Not for the first time did I consider it a blessing, rather than a distraction, that so much at the FIFF is presented with translations on, or beneath, the screen in French, English and German, for had I not been able to glance at all three simultaneous translations, I would not have grasped that the sickly immigrants were specifically Chinese in origin – only one of the sets of subtitles, clearly sourced from a variety of quarters, pointed this out. But you wouldn’t want to read too much into that, now would you… not when The Flu begins with a handy disclaimer that “this film is not based on real events” – lucky!
As for A Prayer for Rain, it was a well-intentioned but mechanical mid-budget telling of the Bhopal industrial disaster, the biggest catastrophe of its sort in history and, by extension, the crux of one of the most grotesque ever instances of globalised corporate malfeasance. Oddly entrusted to a first-time feature director, A Prayer for Rain could have benefited from a lot of further script development, as well as from a performance from Martin Sheen, as Warren Anderson, CEO of Union Carbide at the time of the calamity, less dependent on a terrifyingly perfect set of teeth to pitch his character around.
Where things really picked up for Genre Cinema: Survive was in its collision with the Midnight Screenings component of the festival (even if films under this banner always started well before the pumpkin hour.). Bong Joon-ho’s Snowpiercer made for a perfect post-apocalyptic straddling of the two program strands and was highly entertaining to boot. This oddball tale of a rebellion on board a train carrying all that remains of humanity, compartmentalised along Social Darwinist lines on an infinitely looping journey around the globe, holds together marvellously, notwithstanding the heterogeneity of its elements. Chris Evans and John Hurt’s stoic heroics butt up against an utterly over-the-top Tilda Swinton and the need for cooperation from a couple of taciturn, drug-addled, Korean loose cannons (Song Kang-ho and Ko Ah-sung), in a film based on a French graphic novel but shot in studios in Prague and alpine Austria, augmented by no small amount of psychedelic production design. Probably it oughtn’t hold together. But it does.
Snowpiercer wasn’t though the most out-there film amongst the Midnight offerings… not by a long shot. I’m not sure whose bright idea it was to run Kim Ki-Duk’s mongrel latest, Moebius, on the festival’s opening day, as it could only overshadow everything subsequent to it for barefaced daring and roadkill fascination, notwithstanding its wholly plebeian setting, but wow – what a film! Not since Jan Švankmajer’s Spiklenci slasti (Conspirators of Pleasure, 1996) has a dialogue-free film been so startling, nor so drolly yet fearlessly perverse and forthrightly Freudian! I doubt Korean family values have ever been subjected to quite so savage a skewering before either.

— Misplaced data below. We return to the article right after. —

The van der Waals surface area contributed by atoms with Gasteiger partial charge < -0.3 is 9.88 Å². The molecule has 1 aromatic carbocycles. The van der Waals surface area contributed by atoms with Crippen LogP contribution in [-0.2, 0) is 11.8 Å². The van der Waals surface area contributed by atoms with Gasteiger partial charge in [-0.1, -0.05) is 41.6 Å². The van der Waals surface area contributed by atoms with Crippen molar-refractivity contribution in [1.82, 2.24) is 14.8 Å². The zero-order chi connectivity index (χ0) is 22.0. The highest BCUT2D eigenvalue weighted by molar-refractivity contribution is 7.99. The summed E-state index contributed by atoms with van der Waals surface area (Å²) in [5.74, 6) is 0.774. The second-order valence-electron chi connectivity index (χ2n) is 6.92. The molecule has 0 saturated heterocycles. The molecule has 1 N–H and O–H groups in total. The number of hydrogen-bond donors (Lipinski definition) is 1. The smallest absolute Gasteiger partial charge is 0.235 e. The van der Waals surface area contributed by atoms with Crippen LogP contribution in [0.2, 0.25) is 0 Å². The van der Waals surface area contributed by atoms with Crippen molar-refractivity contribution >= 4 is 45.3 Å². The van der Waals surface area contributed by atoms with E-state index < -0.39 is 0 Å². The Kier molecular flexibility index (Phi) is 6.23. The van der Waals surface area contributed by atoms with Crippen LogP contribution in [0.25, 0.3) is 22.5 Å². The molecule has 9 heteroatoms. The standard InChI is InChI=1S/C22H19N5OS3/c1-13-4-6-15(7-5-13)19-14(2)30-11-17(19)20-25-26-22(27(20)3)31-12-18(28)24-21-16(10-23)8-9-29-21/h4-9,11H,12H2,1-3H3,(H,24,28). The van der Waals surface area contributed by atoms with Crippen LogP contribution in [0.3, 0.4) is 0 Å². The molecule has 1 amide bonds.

Almost as much fun, but more tonally chameleonic, was Alex van Warmerdam’s Borgman, a Funny Games (Michael Haneke, 1997 & 2007) as if re-imagined by Samuel Beckett in an especially impish mood. With a winning, enigmatic turn by Jan Bijvoet in the titular role as a one-step-ahead-of-the-game tramp-cum-puppetmaster, Borgman never becomes predictable. It’s great fun, if sometimes confronting, as a well-to-do family’s life is put absurdly through the wringer by a home invader and his several inscrutable colleagues. There’s one particularly hilarious means of disposing of bodies adopted by a pair of them that’ll not soon be forgotten by anyone who sees it.
Borgman was also placed in a program strand named Decryption: Struggle for the Crisis, grouping together a number of recent films to have grappled with the impact of the Global Financial Crisis. Of quite a different sensibility to van Warmerdam’s film, Québécois filmmaker and International Jury participant Sébastien Pilote’s Le Vendeur (The Salesman, 2011) was nonetheless its equal, presenting a moving, cautionary tale concerned with the risks of too greatly pinning one’s identity upon one’s profession, especially during straitened times. Gilbert Sicotte perfectly inhabits his role as a master car salesman in a town in which times have become so bad, that his decision to continue to work his tried and tested schtick brings him into ethically murky territory with ghastly consequences for all, and brings himself to a terrible, but wholly relatable, existential crisis.
Pilote’s more recent Le démantèlement (The Auction) also screened in the Decryption sidebar and, after seeing The Salesman, I sorely wished I’d caught it. I drew more than a little comfort though in having been able to opportune myself of a number of key retrospective offerings instead.